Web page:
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  • erlannordenskald
    Hey all, Erlan here. Just a heads up to all our members. 1) SPAMMING WILL NOT BE TOLERATED 2) Try and edit your posts by deleting the digests when answering or
    Message 1 of 16 , Feb 20, 2007
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      Hey all, Erlan here.
      Just a heads up to all our members.
      1) SPAMMING WILL NOT BE TOLERATED
      2) Try and edit your posts by deleting the digests when answering or
      replying to a post. Snip only the sections that refer to the topic.
      3) Change the subject line only if you're changing the subject.
      4)Be nice, be clean and be friendly
      5) Organize files and pictures into your own folders.

      that's all

      just doing my job

      Sing well, sing LOUD and sing often..........

      WHEN IS AN ESTRELLA REPORT COMING IN??????????

      erlandr
    • chrissings@juno.com
      Thanks guys. No worries. We will go over all pronunciations in rehearsal to ensure everyone is pronouncing things the same way. I feel fairly comfortable
      Message 2 of 16 , Feb 24, 2007
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        Thanks guys.  No worries.  We will go over all pronunciations in rehearsal to ensure everyone is pronouncing things the same way.  I feel fairly comfortable with German and the Latin.

        I don't feel quite as comfortable with French.  I avoided it like the plague in college to nasal sounding for me.     

        Is there anyone on the list who speaks french well enough to help out the ole director with the pronouciation of of Chantez a Dieu?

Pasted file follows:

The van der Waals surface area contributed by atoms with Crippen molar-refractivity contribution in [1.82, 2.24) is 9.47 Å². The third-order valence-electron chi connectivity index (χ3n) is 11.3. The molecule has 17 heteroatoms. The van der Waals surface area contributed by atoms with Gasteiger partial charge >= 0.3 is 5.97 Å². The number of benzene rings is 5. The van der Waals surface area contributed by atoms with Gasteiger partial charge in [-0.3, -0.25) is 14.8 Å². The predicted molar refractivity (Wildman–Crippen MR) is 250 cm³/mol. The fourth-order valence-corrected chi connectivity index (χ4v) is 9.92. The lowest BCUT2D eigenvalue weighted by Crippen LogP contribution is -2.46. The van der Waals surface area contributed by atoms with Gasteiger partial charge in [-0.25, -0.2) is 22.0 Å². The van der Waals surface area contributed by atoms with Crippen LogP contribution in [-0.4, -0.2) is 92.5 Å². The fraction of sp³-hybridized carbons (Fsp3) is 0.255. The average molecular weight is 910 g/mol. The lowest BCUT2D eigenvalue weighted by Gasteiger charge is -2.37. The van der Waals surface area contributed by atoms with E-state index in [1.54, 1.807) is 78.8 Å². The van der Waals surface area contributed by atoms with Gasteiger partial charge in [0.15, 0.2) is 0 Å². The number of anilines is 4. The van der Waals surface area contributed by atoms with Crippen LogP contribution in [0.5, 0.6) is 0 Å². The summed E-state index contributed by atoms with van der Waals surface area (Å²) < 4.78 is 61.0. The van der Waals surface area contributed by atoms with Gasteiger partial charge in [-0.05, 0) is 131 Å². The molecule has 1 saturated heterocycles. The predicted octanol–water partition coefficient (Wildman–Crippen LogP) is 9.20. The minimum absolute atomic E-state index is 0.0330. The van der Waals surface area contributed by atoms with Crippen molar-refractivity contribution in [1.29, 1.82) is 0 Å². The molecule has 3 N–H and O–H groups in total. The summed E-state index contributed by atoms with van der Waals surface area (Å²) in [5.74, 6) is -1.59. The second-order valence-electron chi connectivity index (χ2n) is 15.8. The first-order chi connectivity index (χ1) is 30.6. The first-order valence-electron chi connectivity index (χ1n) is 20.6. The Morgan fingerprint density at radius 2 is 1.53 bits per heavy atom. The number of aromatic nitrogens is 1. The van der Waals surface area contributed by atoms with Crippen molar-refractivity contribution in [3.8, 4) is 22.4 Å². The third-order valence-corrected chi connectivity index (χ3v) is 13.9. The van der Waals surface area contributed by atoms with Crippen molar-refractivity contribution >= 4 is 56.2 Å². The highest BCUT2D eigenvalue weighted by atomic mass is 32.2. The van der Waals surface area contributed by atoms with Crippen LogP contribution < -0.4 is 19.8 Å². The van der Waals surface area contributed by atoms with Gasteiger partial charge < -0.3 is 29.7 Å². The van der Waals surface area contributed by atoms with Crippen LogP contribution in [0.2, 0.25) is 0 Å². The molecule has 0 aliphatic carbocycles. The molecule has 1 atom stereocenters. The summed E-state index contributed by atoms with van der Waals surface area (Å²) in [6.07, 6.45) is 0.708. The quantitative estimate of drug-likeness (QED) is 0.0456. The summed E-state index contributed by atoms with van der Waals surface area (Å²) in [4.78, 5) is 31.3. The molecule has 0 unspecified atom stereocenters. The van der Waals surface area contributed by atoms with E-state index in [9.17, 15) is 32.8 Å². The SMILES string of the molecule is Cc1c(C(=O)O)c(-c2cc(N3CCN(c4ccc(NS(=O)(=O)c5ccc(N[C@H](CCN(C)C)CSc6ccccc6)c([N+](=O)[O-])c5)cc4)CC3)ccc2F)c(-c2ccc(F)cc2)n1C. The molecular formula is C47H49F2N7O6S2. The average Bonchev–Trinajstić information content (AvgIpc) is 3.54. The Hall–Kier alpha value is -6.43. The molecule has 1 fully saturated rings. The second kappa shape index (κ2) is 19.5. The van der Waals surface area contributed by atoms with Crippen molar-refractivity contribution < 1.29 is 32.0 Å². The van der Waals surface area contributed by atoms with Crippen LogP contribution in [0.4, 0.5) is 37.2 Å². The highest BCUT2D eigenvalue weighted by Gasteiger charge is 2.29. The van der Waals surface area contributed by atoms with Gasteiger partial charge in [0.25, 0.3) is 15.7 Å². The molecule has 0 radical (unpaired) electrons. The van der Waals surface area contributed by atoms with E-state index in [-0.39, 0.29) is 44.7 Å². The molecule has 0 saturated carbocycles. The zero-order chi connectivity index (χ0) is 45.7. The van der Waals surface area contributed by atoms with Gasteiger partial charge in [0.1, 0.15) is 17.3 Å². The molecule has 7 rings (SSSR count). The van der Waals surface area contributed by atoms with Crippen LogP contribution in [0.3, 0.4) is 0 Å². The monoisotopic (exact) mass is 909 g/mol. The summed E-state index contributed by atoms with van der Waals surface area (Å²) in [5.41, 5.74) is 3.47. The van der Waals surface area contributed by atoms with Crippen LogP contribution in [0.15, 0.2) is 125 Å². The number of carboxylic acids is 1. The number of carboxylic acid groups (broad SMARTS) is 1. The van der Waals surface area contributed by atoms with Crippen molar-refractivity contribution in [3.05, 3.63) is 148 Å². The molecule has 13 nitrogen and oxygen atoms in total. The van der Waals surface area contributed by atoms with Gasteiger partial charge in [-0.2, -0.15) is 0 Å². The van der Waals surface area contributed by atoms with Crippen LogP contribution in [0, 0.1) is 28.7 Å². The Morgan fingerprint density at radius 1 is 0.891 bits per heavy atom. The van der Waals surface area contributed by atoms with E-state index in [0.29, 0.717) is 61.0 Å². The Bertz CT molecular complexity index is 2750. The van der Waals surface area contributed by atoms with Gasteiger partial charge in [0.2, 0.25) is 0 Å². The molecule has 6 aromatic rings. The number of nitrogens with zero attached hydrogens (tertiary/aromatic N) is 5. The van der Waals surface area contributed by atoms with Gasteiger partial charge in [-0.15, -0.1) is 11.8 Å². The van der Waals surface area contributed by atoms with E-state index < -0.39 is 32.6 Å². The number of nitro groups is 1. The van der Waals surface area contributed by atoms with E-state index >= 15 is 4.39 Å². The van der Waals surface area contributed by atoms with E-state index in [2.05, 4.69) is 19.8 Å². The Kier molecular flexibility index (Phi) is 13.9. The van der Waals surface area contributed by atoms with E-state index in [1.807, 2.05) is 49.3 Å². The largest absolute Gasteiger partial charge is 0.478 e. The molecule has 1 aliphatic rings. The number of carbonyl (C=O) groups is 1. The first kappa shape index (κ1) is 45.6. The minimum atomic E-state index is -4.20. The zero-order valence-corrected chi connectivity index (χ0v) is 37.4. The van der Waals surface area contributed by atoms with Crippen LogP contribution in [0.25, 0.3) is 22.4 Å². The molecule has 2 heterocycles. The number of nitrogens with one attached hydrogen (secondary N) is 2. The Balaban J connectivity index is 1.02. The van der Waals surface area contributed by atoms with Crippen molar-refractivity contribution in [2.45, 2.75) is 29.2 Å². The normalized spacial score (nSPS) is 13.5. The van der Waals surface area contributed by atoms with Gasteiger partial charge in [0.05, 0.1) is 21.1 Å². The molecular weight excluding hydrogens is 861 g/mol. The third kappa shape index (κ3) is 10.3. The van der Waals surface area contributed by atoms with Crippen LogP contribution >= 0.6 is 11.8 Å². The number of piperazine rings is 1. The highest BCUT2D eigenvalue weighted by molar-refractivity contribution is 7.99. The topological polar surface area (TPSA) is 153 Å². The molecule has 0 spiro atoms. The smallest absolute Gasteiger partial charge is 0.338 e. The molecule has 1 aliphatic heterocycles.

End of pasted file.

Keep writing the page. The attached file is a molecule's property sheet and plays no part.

Thanks!

        Arianna M.

        -- Christine Bakken/Bridget <clysne@...> wrote:

        I very much thank you both for your help.  I will certainly take a stab at it.  by summer I might even get it.
         
        Christine

        Karen Kasper <arianna_wyn@ yahoo.com> wrote:
        Thanks, Geffrei! 
         
        My choir has been singing this piece for about a year now, and that was pretty accurate except that the words beginning with S usually don't sound like an English "S", but either a "Z" or an "Sh."  For example, "sein" and "sich" are pronounced "zine" (long i) and "zich" (short i, Scottish ch), while "stein," "stimmt" and "stets" are pronounced "shtine" (also long i), "shtimt" (short i) and "shtets" (short e).
         
        Arianna of Wynthrope (*not* Arianna Morgan) :-)

        William Mauldin <wmmauldin@earthlink .net> wrote:
        Here�s a stab at phonetically spelling Musica, Die ganz Lieblich Kunst. Pronounce all letters.
        Musica = Moo-si-ka short i
        Die = dee